I’m trying to make the orbital paths visible for my solar system simulation game. I have most around with trail renderers and solid line sprite but not achieving the desired look I want. I’m hoping to get something where the path is alway present but darker directly behind where the planet currently is, and lighter and more transparent ahead of where it’s going. This effect is achieved in the game Worbital. worbital example here

If anyone could point me in the right direction how I can achieve this I would be much appreciated.

  • \$\begingroup\$ When you say you are not achieving the desired look you want, do you mean you don’t like the way the line itself looks, (maybe whatever you tried before had visible aliasing for example,) or are you asking how to achieve the “lighter-ahead, darker behind” effect given a method of drawing lines? \$\endgroup\$
    – Ryan1729
    Sep 15 '20 at 5:47
  • \$\begingroup\$ yeh i was trying to draw it with the built in trail renderer, which does look good but starts drawing when you play, so it wouldnt make my desired effect until the plants made a full revolution. What im looking for is a way to make it from the beginning of the planet cycles \$\endgroup\$
    – Jeremy
    Sep 15 '20 at 20:06

It really depends on your use case.

But if your orbits are not 1000000 light years long you can use a semi-transparent mesh (torus from Blender, or ProBuilder, just find the setting for the thickness ) for your lighter colored path, and a particle system or VFX for your darker stuff, that trails the ship.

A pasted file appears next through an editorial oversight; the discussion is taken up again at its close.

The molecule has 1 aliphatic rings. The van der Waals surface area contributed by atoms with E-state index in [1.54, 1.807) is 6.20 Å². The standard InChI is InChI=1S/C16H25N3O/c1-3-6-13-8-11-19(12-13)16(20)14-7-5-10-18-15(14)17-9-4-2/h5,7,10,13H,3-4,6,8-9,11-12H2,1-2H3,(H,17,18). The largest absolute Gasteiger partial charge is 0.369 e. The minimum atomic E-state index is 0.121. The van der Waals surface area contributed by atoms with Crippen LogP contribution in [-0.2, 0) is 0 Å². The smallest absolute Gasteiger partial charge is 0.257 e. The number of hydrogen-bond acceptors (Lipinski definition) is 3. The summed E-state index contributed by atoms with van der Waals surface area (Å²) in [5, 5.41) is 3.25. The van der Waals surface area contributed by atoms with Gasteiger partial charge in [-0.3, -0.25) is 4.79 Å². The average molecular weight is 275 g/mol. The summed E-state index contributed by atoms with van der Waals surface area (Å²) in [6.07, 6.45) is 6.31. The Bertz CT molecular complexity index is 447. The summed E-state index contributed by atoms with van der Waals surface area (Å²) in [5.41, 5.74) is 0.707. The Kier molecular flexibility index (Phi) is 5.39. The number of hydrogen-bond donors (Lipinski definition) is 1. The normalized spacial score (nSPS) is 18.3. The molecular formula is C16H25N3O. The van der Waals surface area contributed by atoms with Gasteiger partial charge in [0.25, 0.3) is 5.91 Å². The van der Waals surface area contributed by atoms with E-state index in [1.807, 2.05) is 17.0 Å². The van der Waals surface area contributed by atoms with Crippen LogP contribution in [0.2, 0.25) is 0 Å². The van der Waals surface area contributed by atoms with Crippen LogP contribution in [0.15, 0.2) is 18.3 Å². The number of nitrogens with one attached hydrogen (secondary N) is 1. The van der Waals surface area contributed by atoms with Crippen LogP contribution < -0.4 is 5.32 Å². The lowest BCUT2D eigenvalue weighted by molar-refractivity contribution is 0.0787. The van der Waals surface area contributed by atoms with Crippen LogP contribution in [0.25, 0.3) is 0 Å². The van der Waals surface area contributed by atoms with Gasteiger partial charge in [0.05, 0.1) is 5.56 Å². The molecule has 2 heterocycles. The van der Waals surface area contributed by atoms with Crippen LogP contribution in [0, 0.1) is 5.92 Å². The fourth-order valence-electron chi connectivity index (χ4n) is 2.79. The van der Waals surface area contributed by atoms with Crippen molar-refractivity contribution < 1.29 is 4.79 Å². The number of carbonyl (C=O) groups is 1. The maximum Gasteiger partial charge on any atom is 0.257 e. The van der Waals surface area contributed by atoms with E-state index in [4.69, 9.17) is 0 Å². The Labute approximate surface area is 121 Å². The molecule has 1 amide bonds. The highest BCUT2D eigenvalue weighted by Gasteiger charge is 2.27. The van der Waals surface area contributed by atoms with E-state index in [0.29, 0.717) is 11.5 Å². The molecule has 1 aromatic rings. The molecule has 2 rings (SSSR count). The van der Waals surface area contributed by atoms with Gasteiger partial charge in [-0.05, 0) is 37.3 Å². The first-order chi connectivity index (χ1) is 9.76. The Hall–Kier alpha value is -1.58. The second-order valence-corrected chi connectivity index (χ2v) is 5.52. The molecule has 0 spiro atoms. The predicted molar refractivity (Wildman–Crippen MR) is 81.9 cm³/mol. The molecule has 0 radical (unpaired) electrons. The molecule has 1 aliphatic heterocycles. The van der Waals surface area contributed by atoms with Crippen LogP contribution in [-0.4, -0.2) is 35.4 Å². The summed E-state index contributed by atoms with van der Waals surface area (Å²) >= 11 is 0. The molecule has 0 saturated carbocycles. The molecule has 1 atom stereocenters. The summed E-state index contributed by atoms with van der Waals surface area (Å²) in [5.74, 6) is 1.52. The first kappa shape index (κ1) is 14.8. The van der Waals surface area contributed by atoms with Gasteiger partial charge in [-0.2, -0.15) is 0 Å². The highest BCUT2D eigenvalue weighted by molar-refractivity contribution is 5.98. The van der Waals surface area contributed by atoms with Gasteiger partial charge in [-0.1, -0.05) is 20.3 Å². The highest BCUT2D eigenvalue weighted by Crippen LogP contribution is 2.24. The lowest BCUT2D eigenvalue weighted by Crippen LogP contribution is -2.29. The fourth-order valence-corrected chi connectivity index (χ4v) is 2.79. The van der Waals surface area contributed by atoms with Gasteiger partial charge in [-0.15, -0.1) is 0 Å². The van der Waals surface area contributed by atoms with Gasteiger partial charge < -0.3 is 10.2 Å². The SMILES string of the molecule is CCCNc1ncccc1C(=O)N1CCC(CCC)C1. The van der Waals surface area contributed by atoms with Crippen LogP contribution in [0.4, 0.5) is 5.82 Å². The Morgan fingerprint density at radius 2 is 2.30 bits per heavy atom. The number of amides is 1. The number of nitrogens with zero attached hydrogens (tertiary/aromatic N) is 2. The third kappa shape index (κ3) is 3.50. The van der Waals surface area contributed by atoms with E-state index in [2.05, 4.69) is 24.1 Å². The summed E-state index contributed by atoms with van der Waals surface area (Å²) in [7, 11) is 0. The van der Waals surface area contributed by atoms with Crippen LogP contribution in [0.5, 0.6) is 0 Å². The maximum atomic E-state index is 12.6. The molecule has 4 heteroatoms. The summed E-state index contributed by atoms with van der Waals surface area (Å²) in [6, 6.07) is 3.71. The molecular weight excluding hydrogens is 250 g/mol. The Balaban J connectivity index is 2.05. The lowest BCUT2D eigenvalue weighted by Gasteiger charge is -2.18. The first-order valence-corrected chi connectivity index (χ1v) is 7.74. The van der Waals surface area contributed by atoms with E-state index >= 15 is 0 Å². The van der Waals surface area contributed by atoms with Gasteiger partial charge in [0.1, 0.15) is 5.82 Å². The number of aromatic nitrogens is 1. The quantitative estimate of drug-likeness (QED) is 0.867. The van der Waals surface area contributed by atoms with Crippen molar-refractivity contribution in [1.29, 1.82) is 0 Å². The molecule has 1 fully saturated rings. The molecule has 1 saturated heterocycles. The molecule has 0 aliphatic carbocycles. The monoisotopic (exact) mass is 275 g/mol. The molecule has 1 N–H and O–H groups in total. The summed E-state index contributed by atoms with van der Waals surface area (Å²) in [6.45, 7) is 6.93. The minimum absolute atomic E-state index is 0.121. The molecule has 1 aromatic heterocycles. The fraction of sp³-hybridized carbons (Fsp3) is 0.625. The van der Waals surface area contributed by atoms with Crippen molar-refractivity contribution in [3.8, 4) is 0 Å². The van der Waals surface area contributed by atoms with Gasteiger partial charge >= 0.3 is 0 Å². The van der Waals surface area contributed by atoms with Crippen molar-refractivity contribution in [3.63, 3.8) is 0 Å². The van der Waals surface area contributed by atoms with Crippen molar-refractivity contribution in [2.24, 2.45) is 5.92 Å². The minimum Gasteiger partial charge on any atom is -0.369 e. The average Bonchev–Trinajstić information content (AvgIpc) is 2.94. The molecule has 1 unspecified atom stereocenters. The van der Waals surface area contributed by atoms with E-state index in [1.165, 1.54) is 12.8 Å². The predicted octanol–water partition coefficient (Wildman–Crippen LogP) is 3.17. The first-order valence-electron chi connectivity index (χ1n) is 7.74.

You might have to smoothen out some edges if it looks too blocky. Might not be super optimized but can be set up realatively quickly.

Or you can divide up your path torus and call something on OnTriggerEnter() and do some color changes to that part of the mesh...

Hope it helps!


You know how fast the objects are moving. Then you also can figure out how long time ago a object was at a specific position, also the oter way around, you can calulate how long time it will take for object to get to a point.

Use that info the shade the lines in the way you want

  • 1
    \$\begingroup\$ Can you go into more detail? Maybe post a C# code snippet which shows how to do this? \$\endgroup\$
    – Philipp
    Sep 15 '20 at 16:34
  • \$\begingroup\$ No. I did try to give you an idea of how you can solve it. I have no idea how your code looks like. \$\endgroup\$ Sep 15 '20 at 17:41
  • \$\begingroup\$ would you suggest doing this in a shader of some sort or just using the unity line renderer? \$\endgroup\$
    – Jeremy
    Sep 15 '20 at 20:09
  • \$\begingroup\$ I dont know, I don't know Unity that well. I don't use unity usually. \$\endgroup\$ Sep 15 '20 at 20:44

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